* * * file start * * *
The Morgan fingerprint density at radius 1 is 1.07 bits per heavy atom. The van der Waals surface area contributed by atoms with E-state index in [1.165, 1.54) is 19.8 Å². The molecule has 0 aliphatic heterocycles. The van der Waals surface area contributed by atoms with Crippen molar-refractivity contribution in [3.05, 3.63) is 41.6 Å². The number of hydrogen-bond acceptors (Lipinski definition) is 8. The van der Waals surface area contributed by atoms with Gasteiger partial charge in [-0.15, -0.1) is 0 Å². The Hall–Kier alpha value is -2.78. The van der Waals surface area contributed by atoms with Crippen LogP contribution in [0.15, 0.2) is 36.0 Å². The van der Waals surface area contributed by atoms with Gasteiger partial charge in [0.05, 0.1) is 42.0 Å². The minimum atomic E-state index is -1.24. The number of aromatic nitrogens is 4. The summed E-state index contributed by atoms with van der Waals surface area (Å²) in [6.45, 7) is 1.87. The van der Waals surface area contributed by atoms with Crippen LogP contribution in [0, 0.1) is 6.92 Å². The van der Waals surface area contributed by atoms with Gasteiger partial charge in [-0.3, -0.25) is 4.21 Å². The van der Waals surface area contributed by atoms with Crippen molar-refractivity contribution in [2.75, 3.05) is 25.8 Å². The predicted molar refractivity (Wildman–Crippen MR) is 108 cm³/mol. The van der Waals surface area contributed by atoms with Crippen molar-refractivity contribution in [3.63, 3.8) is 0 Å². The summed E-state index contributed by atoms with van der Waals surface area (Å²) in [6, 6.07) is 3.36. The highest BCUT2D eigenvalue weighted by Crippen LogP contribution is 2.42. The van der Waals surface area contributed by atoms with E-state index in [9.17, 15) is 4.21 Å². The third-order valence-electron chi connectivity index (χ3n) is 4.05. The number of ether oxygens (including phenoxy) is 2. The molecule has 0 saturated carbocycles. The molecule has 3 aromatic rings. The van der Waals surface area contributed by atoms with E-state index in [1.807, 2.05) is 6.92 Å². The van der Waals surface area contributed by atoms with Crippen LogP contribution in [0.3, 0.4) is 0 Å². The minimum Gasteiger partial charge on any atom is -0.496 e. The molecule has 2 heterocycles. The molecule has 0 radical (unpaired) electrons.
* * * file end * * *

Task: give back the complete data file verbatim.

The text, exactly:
The Morgan fingerprint density at radius 1 is 1.07 bits per heavy atom. The van der Waals surface area contributed by atoms with E-state index in [1.165, 1.54) is 19.8 Å². The molecule has 0 aliphatic heterocycles. The van der Waals surface area contributed by atoms with Crippen molar-refractivity contribution in [3.05, 3.63) is 41.6 Å². The number of hydrogen-bond acceptors (Lipinski definition) is 8. The van der Waals surface area contributed by atoms with Gasteiger partial charge in [-0.15, -0.1) is 0 Å². The Hall–Kier alpha value is -2.78. The van der Waals surface area contributed by atoms with Crippen LogP contribution in [0.15, 0.2) is 36.0 Å². The van der Waals surface area contributed by atoms with Gasteiger partial charge in [0.05, 0.1) is 42.0 Å². The minimum atomic E-state index is -1.24. The number of aromatic nitrogens is 4. The summed E-state index contributed by atoms with van der Waals surface area (Å²) in [6.45, 7) is 1.87. The van der Waals surface area contributed by atoms with Crippen LogP contribution in [0, 0.1) is 6.92 Å². The van der Waals surface area contributed by atoms with Gasteiger partial charge in [-0.3, -0.25) is 4.21 Å². The van der Waals surface area contributed by atoms with Crippen molar-refractivity contribution in [2.75, 3.05) is 25.8 Å². The predicted molar refractivity (Wildman–Crippen MR) is 108 cm³/mol. The van der Waals surface area contributed by atoms with Crippen molar-refractivity contribution in [3.63, 3.8) is 0 Å². The summed E-state index contributed by atoms with van der Waals surface area (Å²) in [6, 6.07) is 3.36. The highest BCUT2D eigenvalue weighted by Crippen LogP contribution is 2.42. The van der Waals surface area contributed by atoms with E-state index in [9.17, 15) is 4.21 Å². The third-order valence-electron chi connectivity index (χ3n) is 4.05. The number of ether oxygens (including phenoxy) is 2. The molecule has 0 saturated carbocycles. The molecule has 3 aromatic rings. The van der Waals surface area contributed by atoms with E-state index in [1.807, 2.05) is 6.92 Å². The van der Waals surface area contributed by atoms with Crippen LogP contribution in [0.3, 0.4) is 0 Å². The minimum Gasteiger partial charge on any atom is -0.496 e. The molecule has 2 heterocycles. The molecule has 0 radical (unpaired) electrons.